Barnabas decides that if Edward wants to find a vampire on the estate, he’ll give him one — Dirk, who’s most of the way there anyway. But then he opens the secret panel and enters the room — and Dirk is gone!

And that’s how it works today, one scene supporting the next, building a little house of cards and then knocking it down again. It’s not fast or funny or emotionally raw; there’s nothing memorable or exciting about it. It’s basically just connective tissue. But it’s not a bad way to set up a Friday cliffhanger, and if this is Dark Shadows‘ current standard for an average episode, then the bar is a lot higher than it used to be. Well done, Gordon; we’ll meet back here on Monday, and see what else we can cook up.

Monday: The Mentalist.

Dark Shadows bloopers to watch out for:

Lying on the couch, Dirk tells Barnabas that it may already be too late. Barnabas says, “No, Dirk,” and then there’s an awkward pause while he looks at the teleprompter. Then he continues, “You mean that Jamison may have told someone?”

Beth tells Barnabas, “There’s still time for you to go back to Collinsport before Edward comes home, and speak to Jamison yourself!” She means Collinwood. A moment later, Barnabas calls her “Bess”.

Barnabas’ conversation with Edward begins with Barnabas saying, “I don’t know what to say, Jamison.”

Monday: The Mentalist.

770 dark shadows edward objection

Dark Shadows episode guide

— Danny Horn

15 thoughts on “Episode 770: Clockwork

  1. Gordon Russell is never brilliant but he’s always competent, which used to make him the stand-out among the barely competent (Sproat) and the incompetent (Marmorstein).

  2. The proof that Roger Davis doesn’t have control over his own will is if he isn’t grabbing someone or touching his head.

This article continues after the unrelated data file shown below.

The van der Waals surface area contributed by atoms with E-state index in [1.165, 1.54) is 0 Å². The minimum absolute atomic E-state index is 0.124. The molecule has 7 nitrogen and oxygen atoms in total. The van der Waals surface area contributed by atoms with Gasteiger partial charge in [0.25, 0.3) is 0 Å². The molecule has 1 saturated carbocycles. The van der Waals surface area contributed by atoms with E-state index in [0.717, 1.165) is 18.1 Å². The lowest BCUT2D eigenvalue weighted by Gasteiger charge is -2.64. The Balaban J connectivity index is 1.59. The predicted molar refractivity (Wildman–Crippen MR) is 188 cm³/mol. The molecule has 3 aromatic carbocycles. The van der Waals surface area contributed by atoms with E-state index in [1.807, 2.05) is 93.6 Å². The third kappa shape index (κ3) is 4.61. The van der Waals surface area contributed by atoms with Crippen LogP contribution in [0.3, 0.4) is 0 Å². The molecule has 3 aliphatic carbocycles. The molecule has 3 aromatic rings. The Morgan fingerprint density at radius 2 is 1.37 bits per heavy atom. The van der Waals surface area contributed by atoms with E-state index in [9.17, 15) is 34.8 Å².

1. He did do a bit of collar-grabbing on Barnabas, but it wasn’t much in his weakened state. Couldn’t seem to help it, though.

  3. I love it when there are other vampires on the show – it levels the playing field and keeps Barnabas from being the baddest ass in town. Roger Davis is a particularly menacing vampire – he scared me. I saw none of Barnabas’ famous reluctance in Dirk.

  4. Of course, Barnabas, as always has a loopy Plan A (Plan B is worse…) They want a vampire? Give them Dirk. Only they have known Dirk for a while, they know that until recently he was NOT a vampire. So who turned him?

    There is another vampire besides Dirk…

    But that’s too much logic for Barnabas’ brains.

    1. Dirk’s ad hoc but admirable plan to shift the blame to Barnabas, by putting his victims (Pansy and Judith) in the old house, backfires. Trask figures out that the vampire is Dirk and Edward figures out that Judith’s “sire” is not Barnabas. With all the people that Dirk has bitten in a brief time, nobody is going to remember or notice that there must have been a vampire before Dirk.

  5. Whenever Barnabas says, “I’ve got a plan”, I mentally cringe and brace myself for the worst. That said, I love Barnabas being his old evil self again : he’s so much more interesting than Uncle Butler Barnabas from the 1968 storyline.

  6. “Barnabas calls her ‘Bess’.”

    Substituting “Bess” for “Beth” is an instructive blooper. Although both names are given names in their own rights, both began life as diminutives of Elizabeth.

  7. If Barnabas turned Dirk, or even if he hadn’t but just bit him, shouldn’t Barnabas be the boss of him?

    Also, why does a vampire need gloves?

  8. Hi…I’m a newbie to this Dark Shadows discussion…been watching since July 2019 from Episode 1…remember my sisters coming home from school and turning this show on…being only six or so, I remember running out of the room in mortal fear…right now I’m on Eps 770…really digging Beth Chavez…she is a real beauty….

    1. Beth Chavez? Bleh. To each their own, of course, but she’s one of the show’s least interesting characters, played by one of the show’s worst actors. And as far as beauty goes, she’s far out-classed by most of the other women on the show.

  9. At one point Beth says to Barnabas that Jamison is waiting up for Edward “in the living room” instead of “in the drawing room”. I thought this might be a mistake, maybe on the writer’s part rather than Ms. Crawford’s, and an unintentional anachronism. Turns out it isn’t an anachronism though. Apparently “living room” as an alternative term for a parlour or drawing room was just starting to be popularised in the decorating literature of the 1890’s.

  10. Barnabas’ conversation with Edward begins with Barnabas saying, “I don’t know what to say, Jamison.”

    This blooper almost improved the episode. The person to whom Barnabas is speaking remains off-camera at the start of the scene, so the audience may think Barnabas really is talking to Jamison. It becomes a bit of a surprise when Edward steps into the frame instead of Jamison. Fake-out!